Nowhere is the need for fairness greater than in the administration of the death penalty in Maryland and across the country. It's patently ineffective and woefully unjustly applied on the basis of race, economic status and geography.
The NAACP's leadership on repealing the death penalty here in Maryland and elsewhere signals a critical turning point in the struggle to end capital punishment in the U.S. Today's development is a positive signal that the state of Maryland will likely become the 18th state to repeal capital punishment and focus their future intention, energy and resources where it should – on caring for those who are harmed by crime and violence and on making the choices which keep our communities safer.
Judge finds Racial Bias in 3 More Death Penalty Cases Under NC Racial Justice Act Defendants resentenced to life imprisonment
without the possibility of parole
Three death row inmates were resentenced to life imprisonment without parole, after a Cumberland County judge found that racial discrimination in jury selection played a key role in securing their death sentences.
Tilmon Golphin, Christina Walters, and Quintel Augustine will spend the rest of their lives in prison with no possibility of release, under the provisions of the N.C. Racial Justice Act. The law, passed in 2009 and one of only two such statutes in the nation, allows death row inmates to present evidence that race influenced their sentencing process. Those who win their cases receive life in prison without parole.
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ATTENTION FEDERAL EMPLOYEES -- CFC Pledge Season is Underway!
Did you know that Federal and state employees can donate directly to the National Coalition to Abolish the Death Penalty using payroll deduction through the Combined Federal Campaign (CFC)?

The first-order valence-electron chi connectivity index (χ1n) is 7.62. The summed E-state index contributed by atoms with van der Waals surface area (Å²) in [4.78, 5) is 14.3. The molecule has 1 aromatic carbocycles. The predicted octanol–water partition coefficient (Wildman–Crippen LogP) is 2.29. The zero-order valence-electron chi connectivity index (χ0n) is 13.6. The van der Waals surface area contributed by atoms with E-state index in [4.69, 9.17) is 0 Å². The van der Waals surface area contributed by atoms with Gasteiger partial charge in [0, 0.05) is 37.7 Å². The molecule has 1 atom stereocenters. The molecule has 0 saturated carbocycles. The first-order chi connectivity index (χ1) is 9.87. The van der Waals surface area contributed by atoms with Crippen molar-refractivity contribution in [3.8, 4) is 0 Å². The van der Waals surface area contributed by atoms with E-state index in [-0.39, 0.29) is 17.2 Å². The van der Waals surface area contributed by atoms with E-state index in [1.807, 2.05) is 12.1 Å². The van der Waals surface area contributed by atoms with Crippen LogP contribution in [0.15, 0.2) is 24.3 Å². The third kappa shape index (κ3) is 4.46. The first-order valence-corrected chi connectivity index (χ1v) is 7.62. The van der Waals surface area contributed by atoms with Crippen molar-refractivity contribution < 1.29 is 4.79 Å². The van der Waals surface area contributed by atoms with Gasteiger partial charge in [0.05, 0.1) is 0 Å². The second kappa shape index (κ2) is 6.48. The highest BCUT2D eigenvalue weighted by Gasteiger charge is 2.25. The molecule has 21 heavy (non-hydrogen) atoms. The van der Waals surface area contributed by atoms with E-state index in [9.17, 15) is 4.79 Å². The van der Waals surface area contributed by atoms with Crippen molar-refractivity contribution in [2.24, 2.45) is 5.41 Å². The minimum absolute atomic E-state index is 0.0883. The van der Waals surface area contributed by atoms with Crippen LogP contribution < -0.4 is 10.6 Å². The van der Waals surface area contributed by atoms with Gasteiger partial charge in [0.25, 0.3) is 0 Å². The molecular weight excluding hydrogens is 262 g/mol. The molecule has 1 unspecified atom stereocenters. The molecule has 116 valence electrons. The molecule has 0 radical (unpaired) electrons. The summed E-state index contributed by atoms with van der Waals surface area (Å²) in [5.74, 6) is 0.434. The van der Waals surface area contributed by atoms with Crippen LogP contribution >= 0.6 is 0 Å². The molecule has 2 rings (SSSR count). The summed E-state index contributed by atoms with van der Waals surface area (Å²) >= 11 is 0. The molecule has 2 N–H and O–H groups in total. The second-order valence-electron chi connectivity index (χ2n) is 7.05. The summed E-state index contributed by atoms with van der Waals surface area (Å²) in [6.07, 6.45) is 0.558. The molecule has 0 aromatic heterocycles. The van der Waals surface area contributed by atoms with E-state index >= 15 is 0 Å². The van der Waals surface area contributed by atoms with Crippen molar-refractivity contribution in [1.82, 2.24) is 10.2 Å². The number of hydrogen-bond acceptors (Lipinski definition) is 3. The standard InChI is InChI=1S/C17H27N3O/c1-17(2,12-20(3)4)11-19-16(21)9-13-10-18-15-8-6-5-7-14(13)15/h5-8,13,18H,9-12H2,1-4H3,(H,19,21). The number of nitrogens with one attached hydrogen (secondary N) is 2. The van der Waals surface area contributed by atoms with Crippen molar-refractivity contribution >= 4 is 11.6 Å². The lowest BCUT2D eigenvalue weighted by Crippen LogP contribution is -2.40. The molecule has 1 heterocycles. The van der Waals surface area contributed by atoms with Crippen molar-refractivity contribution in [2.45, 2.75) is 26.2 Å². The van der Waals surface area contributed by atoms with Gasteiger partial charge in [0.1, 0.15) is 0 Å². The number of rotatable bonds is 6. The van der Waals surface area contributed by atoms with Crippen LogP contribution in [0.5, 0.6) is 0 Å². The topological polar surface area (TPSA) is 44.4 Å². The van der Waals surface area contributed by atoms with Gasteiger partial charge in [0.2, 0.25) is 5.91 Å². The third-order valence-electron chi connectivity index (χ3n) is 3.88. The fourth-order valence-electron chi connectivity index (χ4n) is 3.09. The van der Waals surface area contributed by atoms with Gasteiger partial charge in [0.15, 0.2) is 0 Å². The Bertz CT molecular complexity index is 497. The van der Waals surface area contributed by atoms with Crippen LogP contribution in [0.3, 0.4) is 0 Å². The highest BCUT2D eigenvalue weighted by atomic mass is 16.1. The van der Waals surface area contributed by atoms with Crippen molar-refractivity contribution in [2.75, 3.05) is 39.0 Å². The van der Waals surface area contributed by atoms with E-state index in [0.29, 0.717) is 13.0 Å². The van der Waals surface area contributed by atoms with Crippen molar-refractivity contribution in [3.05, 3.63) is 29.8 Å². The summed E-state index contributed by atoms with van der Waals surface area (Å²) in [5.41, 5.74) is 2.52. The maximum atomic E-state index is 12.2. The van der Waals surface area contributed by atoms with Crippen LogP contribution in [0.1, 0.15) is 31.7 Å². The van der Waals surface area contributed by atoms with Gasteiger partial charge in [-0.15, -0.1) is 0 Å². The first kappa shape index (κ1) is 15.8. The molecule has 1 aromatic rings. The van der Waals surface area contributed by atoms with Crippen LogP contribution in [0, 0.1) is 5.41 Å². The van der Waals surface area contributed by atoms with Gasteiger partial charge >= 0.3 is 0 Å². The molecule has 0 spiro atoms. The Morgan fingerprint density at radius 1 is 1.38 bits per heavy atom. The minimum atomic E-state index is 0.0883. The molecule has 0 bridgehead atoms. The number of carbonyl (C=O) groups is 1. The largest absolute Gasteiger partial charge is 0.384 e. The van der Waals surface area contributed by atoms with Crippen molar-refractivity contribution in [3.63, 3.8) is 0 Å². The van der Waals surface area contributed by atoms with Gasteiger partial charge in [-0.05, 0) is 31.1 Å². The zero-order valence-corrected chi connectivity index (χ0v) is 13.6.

Be sure to use the National Coalition to Abolish the Death Penalty's CFC number (11946) when you sign up and your tax deductible donation will be automatically deducted from your paycheck. It's just that easy! Remember to use CFC number (11946) to help us repeal the death penalty once and for all. Thank you for standing with us.
National Coalition to Abolish the Death Penalty CFC # is: 11946
Join NCADP's National Action Team to help make the difference in the hottest campaigns and the states where we're closest to Abolition! Click here for details and to sign up!
Thanks to all who participated in our live internet conference.
Thirty-five years ago, the Supreme Court upheld one of the country’s most controversial practices — capital punishment. Since then, nearly 1,300 Americans have been executed by the state. In the second edition of McKinney & Associates’ eBook series, The Death Penalty Failed Experiment: From Gary Graham to Troy Davis in Context, National Coalition to Abolish the Death Penalty executive director Diann Rust-Tierney passionately argues that race, wealth and geography play a greater role in determining who faces capital punishment than the crime itself.
“How do you administer the most severe punishment imaginable in a manner that is accurate, free from bias and demonstrably fair?” writes Rust-Tierney. “Until we are all seen and treated as equal, we cannot afford to keep capital punishment.”